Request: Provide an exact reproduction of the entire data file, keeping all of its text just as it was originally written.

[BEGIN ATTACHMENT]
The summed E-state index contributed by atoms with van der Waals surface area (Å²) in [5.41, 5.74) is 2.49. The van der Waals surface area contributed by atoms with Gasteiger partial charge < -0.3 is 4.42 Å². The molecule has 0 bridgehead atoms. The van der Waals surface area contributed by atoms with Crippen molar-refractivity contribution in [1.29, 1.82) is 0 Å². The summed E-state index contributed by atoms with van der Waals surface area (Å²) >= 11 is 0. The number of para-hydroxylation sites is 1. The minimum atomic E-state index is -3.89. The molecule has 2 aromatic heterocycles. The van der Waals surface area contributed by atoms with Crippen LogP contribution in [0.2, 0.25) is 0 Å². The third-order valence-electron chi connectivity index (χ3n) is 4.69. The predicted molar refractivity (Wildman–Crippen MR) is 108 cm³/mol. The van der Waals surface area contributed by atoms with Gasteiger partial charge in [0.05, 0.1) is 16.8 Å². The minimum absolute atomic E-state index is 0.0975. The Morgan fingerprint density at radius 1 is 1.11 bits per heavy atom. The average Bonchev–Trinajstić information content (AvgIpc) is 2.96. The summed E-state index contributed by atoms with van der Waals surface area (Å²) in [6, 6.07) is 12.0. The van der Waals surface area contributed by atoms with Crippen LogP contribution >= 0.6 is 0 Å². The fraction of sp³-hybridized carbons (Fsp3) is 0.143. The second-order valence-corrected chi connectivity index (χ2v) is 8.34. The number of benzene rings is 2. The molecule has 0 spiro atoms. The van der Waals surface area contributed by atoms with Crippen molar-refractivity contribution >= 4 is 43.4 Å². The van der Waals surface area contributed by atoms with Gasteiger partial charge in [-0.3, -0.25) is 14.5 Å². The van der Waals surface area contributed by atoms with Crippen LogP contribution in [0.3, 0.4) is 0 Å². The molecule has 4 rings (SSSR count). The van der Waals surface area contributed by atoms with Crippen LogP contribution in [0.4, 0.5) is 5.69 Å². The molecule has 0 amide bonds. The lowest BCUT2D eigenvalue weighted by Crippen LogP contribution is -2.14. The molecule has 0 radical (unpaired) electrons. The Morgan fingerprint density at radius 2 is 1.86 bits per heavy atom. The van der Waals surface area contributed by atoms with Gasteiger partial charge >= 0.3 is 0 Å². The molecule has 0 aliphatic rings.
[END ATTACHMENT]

The summed E-state index contributed by atoms with van der Waals surface area (Å²) in [5.41, 5.74) is 2.49. The van der Waals surface area contributed by atoms with Gasteiger partial charge < -0.3 is 4.42 Å². The molecule has 0 bridgehead atoms. The van der Waals surface area contributed by atoms with Crippen molar-refractivity contribution in [1.29, 1.82) is 0 Å². The summed E-state index contributed by atoms with van der Waals surface area (Å²) >= 11 is 0. The number of para-hydroxylation sites is 1. The minimum atomic E-state index is -3.89. The molecule has 2 aromatic heterocycles. The van der Waals surface area contributed by atoms with Crippen LogP contribution in [0.2, 0.25) is 0 Å². The third-order valence-electron chi connectivity index (χ3n) is 4.69. The predicted molar refractivity (Wildman–Crippen MR) is 108 cm³/mol. The van der Waals surface area contributed by atoms with Gasteiger partial charge in [0.05, 0.1) is 16.8 Å². The minimum absolute atomic E-state index is 0.0975. The Morgan fingerprint density at radius 1 is 1.11 bits per heavy atom. The average Bonchev–Trinajstić information content (AvgIpc) is 2.96. The summed E-state index contributed by atoms with van der Waals surface area (Å²) in [6, 6.07) is 12.0. The van der Waals surface area contributed by atoms with Crippen LogP contribution >= 0.6 is 0 Å². The fraction of sp³-hybridized carbons (Fsp3) is 0.143. The second-order valence-corrected chi connectivity index (χ2v) is 8.34. The number of benzene rings is 2. The molecule has 0 spiro atoms. The van der Waals surface area contributed by atoms with Crippen molar-refractivity contribution >= 4 is 43.4 Å². The van der Waals surface area contributed by atoms with Gasteiger partial charge in [-0.3, -0.25) is 14.5 Å². The van der Waals surface area contributed by atoms with Crippen LogP contribution in [0.3, 0.4) is 0 Å². The molecule has 4 rings (SSSR count). The van der Waals surface area contributed by atoms with Crippen LogP contribution in [0.4, 0.5) is 5.69 Å². The molecule has 0 amide bonds. The lowest BCUT2D eigenvalue weighted by Crippen LogP contribution is -2.14. The molecule has 0 radical (unpaired) electrons. The Morgan fingerprint density at radius 2 is 1.86 bits per heavy atom. The van der Waals surface area contributed by atoms with Gasteiger partial charge >= 0.3 is 0 Å². The molecule has 0 aliphatic rings.